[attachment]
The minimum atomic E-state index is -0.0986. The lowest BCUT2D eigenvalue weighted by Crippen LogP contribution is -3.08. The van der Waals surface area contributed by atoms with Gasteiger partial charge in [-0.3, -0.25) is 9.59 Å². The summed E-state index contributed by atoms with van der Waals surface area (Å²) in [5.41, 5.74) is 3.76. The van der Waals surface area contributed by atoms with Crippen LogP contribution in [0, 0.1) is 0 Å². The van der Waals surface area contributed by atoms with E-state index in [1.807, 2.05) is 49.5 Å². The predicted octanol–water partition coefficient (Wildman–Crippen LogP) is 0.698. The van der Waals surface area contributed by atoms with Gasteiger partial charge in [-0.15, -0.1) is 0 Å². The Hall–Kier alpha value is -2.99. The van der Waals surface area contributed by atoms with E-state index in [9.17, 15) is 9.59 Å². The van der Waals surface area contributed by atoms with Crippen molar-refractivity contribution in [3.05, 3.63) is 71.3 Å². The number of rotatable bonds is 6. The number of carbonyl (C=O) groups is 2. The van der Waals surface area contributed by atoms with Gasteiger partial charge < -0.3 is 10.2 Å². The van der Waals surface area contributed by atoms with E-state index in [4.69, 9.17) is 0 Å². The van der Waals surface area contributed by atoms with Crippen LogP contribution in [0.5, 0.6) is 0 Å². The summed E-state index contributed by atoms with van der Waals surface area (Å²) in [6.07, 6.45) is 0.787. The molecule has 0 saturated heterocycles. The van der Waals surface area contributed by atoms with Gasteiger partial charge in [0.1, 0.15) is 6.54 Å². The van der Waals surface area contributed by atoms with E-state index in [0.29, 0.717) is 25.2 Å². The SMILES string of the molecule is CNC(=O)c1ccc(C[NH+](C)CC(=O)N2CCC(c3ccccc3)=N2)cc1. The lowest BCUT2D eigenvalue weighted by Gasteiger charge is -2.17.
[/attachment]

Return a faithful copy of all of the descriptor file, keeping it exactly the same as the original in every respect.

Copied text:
The minimum atomic E-state index is -0.0986. The lowest BCUT2D eigenvalue weighted by Crippen LogP contribution is -3.08. The van der Waals surface area contributed by atoms with Gasteiger partial charge in [-0.3, -0.25) is 9.59 Å². The summed E-state index contributed by atoms with van der Waals surface area (Å²) in [5.41, 5.74) is 3.76. The van der Waals surface area contributed by atoms with Crippen LogP contribution in [0, 0.1) is 0 Å². The van der Waals surface area contributed by atoms with E-state index in [1.807, 2.05) is 49.5 Å². The predicted octanol–water partition coefficient (Wildman–Crippen LogP) is 0.698. The van der Waals surface area contributed by atoms with Gasteiger partial charge in [-0.15, -0.1) is 0 Å². The Hall–Kier alpha value is -2.99. The van der Waals surface area contributed by atoms with E-state index in [9.17, 15) is 9.59 Å². The van der Waals surface area contributed by atoms with Crippen molar-refractivity contribution in [3.05, 3.63) is 71.3 Å². The number of rotatable bonds is 6. The number of carbonyl (C=O) groups is 2. The van der Waals surface area contributed by atoms with Gasteiger partial charge < -0.3 is 10.2 Å². The van der Waals surface area contributed by atoms with E-state index in [4.69, 9.17) is 0 Å². The van der Waals surface area contributed by atoms with Crippen LogP contribution in [0.5, 0.6) is 0 Å². The summed E-state index contributed by atoms with van der Waals surface area (Å²) in [6.07, 6.45) is 0.787. The molecule has 0 saturated heterocycles. The van der Waals surface area contributed by atoms with Gasteiger partial charge in [0.1, 0.15) is 6.54 Å². The van der Waals surface area contributed by atoms with E-state index in [0.29, 0.717) is 25.2 Å². The SMILES string of the molecule is CNC(=O)c1ccc(C[NH+](C)CC(=O)N2CCC(c3ccccc3)=N2)cc1. The lowest BCUT2D eigenvalue weighted by Gasteiger charge is -2.17.